Wednesday, March 31, 2010

Speaking up for my abstinence

Sunday I met an old friend (from 35 years ago) for breakfast. She was in town to visit colleges with her son. They're were staying in one of the suburbs and she suggested a French bakery as we are both francophiles and she knows I love to eat. This bakery is supposed to be as authentic as they come.

Traditional French bakeries (boulangeries) are not pastry shops. They have bread, numerous kinds, but only bread. One buys pastries in a patisserie. Since it was touted as authentic, I felt safe going there.

We met outside in the little chic shopping area in the town. I could see from outside that the place was popular--it was crowded and bustling. We went on in and there in front of us was a pastry case about the size of Cincinnatti. They looked scrumptious and many of them looked familiar from my years of living in France. I knew right away this was a bad idea. And so I spoke up. I told my friend that the place was too crowded, too noisy, and that with only 6 weeks of abstinence under my belt, I needed a safer place to eat.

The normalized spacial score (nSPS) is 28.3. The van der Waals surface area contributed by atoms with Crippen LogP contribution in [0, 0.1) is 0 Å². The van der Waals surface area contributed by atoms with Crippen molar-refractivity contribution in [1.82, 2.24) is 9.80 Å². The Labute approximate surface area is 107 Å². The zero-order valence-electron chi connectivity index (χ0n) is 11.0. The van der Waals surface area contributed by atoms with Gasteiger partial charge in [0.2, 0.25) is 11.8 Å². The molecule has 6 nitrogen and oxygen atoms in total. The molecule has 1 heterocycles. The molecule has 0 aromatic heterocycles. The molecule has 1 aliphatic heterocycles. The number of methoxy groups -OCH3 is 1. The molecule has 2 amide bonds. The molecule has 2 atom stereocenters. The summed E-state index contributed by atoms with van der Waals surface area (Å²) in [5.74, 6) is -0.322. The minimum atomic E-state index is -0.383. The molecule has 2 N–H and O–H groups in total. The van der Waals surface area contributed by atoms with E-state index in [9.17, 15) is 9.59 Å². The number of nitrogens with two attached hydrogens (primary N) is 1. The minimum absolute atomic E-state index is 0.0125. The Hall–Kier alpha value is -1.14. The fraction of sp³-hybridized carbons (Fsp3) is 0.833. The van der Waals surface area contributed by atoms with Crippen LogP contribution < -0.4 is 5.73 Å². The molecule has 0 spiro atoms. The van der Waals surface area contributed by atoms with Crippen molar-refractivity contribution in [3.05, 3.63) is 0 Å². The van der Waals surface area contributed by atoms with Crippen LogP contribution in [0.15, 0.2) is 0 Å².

We went two doors down to a quieter restaurant and had a lovely conversation. I ordered eggs benedict minus the potatoes. It was a real treat and did not involve sugar.

As we left, I stopped by a table outside the French bakery and bought 3 bunches of tulips from some teenage girls. They were a second treat and much longer lasting than pastries would have been.

In the past, I would probably not have ordered pastries at the bakery if we'd eaten there. I'd have ordered a sensible meal, then waited until my friend left to buy a half-dozen pastries to take home and eat in solitude. I'd have gone so far as to walk her to her car, or walk to mine, wait till she drove away, and then sneak back. It was nice this time to spend the money on flowers and do it all out in the open.

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